Developing and regenerating neurites respond to a variety of biophysical and biochemical cues in their micro‐environment to reach target cells and establish appropriate synapses. Defining the hierarchal relationship of both types of cues to direct neurite growth carries broad significance for neural development, regeneration, and, in particular, engineering of neural prostheses that improve tissue integration with native neural networks. In this work, chemorepulsive biochemical borders are established on substrates with a range of surface microfeatures to determine the potential of physical cues to overcome conflicting biochemical cues. Physical micropatterns are fabricated using photomasking techniques to spatially control photoinitiation events of the polymerization. Temporal control of the reaction allows for generation of microfeatures with the same amplitude across a range of feature frequencies or periodicities. The micropatterned substrates are then modified with repulsive chemical borders between laminin and either EphA4‐Fc or tenascin C that compete with the surface microfeatures to direct neurite growth. Behaviour of neurites from spiral ganglion and trigeminal neurons is characterized at biochemical borders as cross, turn, stop, or repel events. Both the chemical borders and physical patterns significantly influence neurite pathfinding. On unpatterned surfaces, most neurites that originate on laminin are deterred by the border with tenascin C or EphA4‐Fc. Importantly, substrates with frequent micropattern features overcome the influence of the chemorepulsive border to dominate neurite trajectory. Designing prosthesis interfaces with appropriate surface features may allow for spatially organized neurite outgrowth in vivo even in the presence of conflicting biochemical cues in native target tissues.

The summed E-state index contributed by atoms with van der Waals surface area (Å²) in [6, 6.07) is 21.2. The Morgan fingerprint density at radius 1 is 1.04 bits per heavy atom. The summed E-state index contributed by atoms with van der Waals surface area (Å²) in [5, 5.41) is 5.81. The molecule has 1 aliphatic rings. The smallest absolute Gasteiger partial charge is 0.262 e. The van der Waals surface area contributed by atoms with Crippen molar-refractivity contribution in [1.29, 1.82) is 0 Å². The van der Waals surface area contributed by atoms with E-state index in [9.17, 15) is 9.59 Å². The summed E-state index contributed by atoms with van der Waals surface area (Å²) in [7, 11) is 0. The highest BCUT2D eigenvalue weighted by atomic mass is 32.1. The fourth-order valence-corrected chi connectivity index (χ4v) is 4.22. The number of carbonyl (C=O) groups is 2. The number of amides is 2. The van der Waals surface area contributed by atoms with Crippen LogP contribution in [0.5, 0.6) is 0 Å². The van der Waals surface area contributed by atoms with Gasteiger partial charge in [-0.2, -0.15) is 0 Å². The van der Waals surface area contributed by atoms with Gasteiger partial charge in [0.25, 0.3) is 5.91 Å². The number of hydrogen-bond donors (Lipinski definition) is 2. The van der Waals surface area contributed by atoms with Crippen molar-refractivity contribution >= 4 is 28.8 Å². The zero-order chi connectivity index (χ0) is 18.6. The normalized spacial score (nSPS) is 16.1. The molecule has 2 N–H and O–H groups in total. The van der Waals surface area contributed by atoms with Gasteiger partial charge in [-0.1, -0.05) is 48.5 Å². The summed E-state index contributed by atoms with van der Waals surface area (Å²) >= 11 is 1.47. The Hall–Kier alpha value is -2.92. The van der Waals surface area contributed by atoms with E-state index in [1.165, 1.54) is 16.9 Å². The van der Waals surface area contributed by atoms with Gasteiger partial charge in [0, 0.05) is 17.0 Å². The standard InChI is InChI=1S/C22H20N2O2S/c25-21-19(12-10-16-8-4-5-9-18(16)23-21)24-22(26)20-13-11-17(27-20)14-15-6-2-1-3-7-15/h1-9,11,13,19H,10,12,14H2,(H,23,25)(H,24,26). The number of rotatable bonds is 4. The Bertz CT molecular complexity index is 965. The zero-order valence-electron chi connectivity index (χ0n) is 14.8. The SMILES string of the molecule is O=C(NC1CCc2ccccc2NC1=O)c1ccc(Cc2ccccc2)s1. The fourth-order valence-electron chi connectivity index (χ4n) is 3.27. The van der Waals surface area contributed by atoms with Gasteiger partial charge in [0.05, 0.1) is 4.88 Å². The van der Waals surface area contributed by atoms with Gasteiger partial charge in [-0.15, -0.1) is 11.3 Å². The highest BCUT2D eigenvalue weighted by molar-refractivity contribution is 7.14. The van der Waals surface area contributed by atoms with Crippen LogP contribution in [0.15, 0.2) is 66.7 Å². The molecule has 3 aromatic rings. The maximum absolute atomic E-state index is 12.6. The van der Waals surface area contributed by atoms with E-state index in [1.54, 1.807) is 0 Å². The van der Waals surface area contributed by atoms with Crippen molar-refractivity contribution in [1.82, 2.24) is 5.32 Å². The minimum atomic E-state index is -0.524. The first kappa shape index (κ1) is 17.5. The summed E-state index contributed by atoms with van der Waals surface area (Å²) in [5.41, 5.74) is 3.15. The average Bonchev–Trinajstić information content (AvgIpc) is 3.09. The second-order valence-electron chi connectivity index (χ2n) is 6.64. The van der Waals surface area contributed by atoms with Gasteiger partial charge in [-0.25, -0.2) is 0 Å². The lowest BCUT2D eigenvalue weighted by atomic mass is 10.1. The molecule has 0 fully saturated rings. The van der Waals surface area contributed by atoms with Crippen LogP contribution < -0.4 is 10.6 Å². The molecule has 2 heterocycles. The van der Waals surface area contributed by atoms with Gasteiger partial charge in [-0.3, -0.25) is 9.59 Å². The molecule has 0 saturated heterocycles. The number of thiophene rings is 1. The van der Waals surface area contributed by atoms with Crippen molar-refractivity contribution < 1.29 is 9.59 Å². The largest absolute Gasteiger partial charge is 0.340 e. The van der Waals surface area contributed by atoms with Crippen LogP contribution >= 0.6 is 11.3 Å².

Journal of Tissue Engineering and Regenerative Medicine – Wiley
Published: Jan 1, 2018
Keywords: ; ; ; ;
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